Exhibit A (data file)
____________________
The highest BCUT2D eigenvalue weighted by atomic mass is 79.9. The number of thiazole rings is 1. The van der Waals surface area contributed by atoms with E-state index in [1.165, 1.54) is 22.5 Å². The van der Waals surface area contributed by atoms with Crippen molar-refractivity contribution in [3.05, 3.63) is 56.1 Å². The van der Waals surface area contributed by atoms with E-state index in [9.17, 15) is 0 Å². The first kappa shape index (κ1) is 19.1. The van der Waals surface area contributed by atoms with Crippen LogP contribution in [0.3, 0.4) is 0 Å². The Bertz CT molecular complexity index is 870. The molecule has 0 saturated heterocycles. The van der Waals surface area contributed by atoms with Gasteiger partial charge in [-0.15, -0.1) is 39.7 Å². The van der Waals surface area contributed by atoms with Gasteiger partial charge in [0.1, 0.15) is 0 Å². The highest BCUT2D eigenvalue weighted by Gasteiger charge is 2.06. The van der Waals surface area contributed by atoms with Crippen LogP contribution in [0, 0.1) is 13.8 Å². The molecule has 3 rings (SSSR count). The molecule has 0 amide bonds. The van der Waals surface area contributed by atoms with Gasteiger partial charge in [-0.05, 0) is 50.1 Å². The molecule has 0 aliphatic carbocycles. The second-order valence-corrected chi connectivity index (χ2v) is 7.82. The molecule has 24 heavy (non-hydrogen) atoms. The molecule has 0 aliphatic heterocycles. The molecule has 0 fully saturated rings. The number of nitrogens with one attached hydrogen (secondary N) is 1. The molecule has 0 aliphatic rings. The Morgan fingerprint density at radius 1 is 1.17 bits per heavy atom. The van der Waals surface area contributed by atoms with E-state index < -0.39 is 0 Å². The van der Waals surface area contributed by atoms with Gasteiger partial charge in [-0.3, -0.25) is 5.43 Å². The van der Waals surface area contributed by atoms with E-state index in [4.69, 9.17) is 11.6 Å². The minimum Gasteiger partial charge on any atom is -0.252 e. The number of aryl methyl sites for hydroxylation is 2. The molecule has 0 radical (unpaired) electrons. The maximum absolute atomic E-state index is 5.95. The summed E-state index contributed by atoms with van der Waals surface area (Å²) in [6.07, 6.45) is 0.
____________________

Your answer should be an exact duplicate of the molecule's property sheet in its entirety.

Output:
The highest BCUT2D eigenvalue weighted by atomic mass is 79.9. The number of thiazole rings is 1. The van der Waals surface area contributed by atoms with E-state index in [1.165, 1.54) is 22.5 Å². The van der Waals surface area contributed by atoms with Crippen molar-refractivity contribution in [3.05, 3.63) is 56.1 Å². The van der Waals surface area contributed by atoms with E-state index in [9.17, 15) is 0 Å². The first kappa shape index (κ1) is 19.1. The van der Waals surface area contributed by atoms with Crippen LogP contribution in [0.3, 0.4) is 0 Å². The Bertz CT molecular complexity index is 870. The molecule has 0 saturated heterocycles. The van der Waals surface area contributed by atoms with Gasteiger partial charge in [-0.15, -0.1) is 39.7 Å². The van der Waals surface area contributed by atoms with Gasteiger partial charge in [0.1, 0.15) is 0 Å². The highest BCUT2D eigenvalue weighted by Gasteiger charge is 2.06. The van der Waals surface area contributed by atoms with Crippen LogP contribution in [0, 0.1) is 13.8 Å². The molecule has 3 rings (SSSR count). The molecule has 0 amide bonds. The van der Waals surface area contributed by atoms with Gasteiger partial charge in [-0.05, 0) is 50.1 Å². The molecule has 0 aliphatic carbocycles. The second-order valence-corrected chi connectivity index (χ2v) is 7.82. The molecule has 24 heavy (non-hydrogen) atoms. The molecule has 0 aliphatic heterocycles. The molecule has 0 fully saturated rings. The number of nitrogens with one attached hydrogen (secondary N) is 1. The molecule has 0 aliphatic rings. The Morgan fingerprint density at radius 1 is 1.17 bits per heavy atom. The van der Waals surface area contributed by atoms with E-state index < -0.39 is 0 Å². The van der Waals surface area contributed by atoms with Gasteiger partial charge in [-0.3, -0.25) is 5.43 Å². The van der Waals surface area contributed by atoms with E-state index in [4.69, 9.17) is 11.6 Å². The minimum Gasteiger partial charge on any atom is -0.252 e. The number of aryl methyl sites for hydroxylation is 2. The molecule has 0 radical (unpaired) electrons. The maximum absolute atomic E-state index is 5.95. The summed E-state index contributed by atoms with van der Waals surface area (Å²) in [6.07, 6.45) is 0.